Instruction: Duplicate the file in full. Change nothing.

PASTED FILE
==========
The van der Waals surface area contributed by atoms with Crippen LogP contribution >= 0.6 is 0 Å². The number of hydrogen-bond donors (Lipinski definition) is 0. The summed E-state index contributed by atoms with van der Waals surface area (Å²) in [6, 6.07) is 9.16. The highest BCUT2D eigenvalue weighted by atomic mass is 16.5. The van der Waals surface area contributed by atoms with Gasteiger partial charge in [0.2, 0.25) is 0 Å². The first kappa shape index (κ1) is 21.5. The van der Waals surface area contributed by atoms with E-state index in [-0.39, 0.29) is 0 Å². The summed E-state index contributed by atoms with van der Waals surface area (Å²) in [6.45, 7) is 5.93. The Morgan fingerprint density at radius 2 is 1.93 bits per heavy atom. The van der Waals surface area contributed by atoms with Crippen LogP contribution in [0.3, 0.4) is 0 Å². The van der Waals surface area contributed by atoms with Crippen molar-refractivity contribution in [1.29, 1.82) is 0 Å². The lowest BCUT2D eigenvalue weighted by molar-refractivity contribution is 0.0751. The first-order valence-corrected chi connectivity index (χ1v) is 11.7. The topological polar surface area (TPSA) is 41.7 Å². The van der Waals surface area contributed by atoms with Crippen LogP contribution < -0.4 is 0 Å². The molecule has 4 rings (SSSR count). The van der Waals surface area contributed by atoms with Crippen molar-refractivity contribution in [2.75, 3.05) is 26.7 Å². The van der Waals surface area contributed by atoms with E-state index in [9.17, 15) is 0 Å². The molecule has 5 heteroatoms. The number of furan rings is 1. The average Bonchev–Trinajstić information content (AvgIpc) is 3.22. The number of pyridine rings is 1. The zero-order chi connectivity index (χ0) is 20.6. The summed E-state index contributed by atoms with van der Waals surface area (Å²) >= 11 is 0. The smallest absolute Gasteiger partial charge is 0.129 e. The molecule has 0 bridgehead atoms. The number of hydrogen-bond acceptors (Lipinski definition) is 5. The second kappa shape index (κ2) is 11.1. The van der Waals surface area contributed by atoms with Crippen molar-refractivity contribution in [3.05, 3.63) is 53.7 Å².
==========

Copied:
The van der Waals surface area contributed by atoms with Crippen LogP contribution >= 0.6 is 0 Å². The number of hydrogen-bond donors (Lipinski definition) is 0. The summed E-state index contributed by atoms with van der Waals surface area (Å²) in [6, 6.07) is 9.16. The highest BCUT2D eigenvalue weighted by atomic mass is 16.5. The van der Waals surface area contributed by atoms with Gasteiger partial charge in [0.2, 0.25) is 0 Å². The first kappa shape index (κ1) is 21.5. The van der Waals surface area contributed by atoms with E-state index in [-0.39, 0.29) is 0 Å². The summed E-state index contributed by atoms with van der Waals surface area (Å²) in [6.45, 7) is 5.93. The Morgan fingerprint density at radius 2 is 1.93 bits per heavy atom. The van der Waals surface area contributed by atoms with Crippen LogP contribution in [0.3, 0.4) is 0 Å². The van der Waals surface area contributed by atoms with Crippen molar-refractivity contribution in [1.29, 1.82) is 0 Å². The lowest BCUT2D eigenvalue weighted by molar-refractivity contribution is 0.0751. The first-order valence-corrected chi connectivity index (χ1v) is 11.7. The topological polar surface area (TPSA) is 41.7 Å². The van der Waals surface area contributed by atoms with Crippen LogP contribution < -0.4 is 0 Å². The molecule has 4 rings (SSSR count). The van der Waals surface area contributed by atoms with Crippen molar-refractivity contribution in [2.75, 3.05) is 26.7 Å². The van der Waals surface area contributed by atoms with E-state index in [9.17, 15) is 0 Å². The molecule has 5 heteroatoms. The number of furan rings is 1. The average Bonchev–Trinajstić information content (AvgIpc) is 3.22. The number of pyridine rings is 1. The zero-order chi connectivity index (χ0) is 20.6. The summed E-state index contributed by atoms with van der Waals surface area (Å²) >= 11 is 0. The smallest absolute Gasteiger partial charge is 0.129 e. The molecule has 0 bridgehead atoms. The number of hydrogen-bond acceptors (Lipinski definition) is 5. The second kappa shape index (κ2) is 11.1. The van der Waals surface area contributed by atoms with Crippen molar-refractivity contribution in [3.05, 3.63) is 53.7 Å².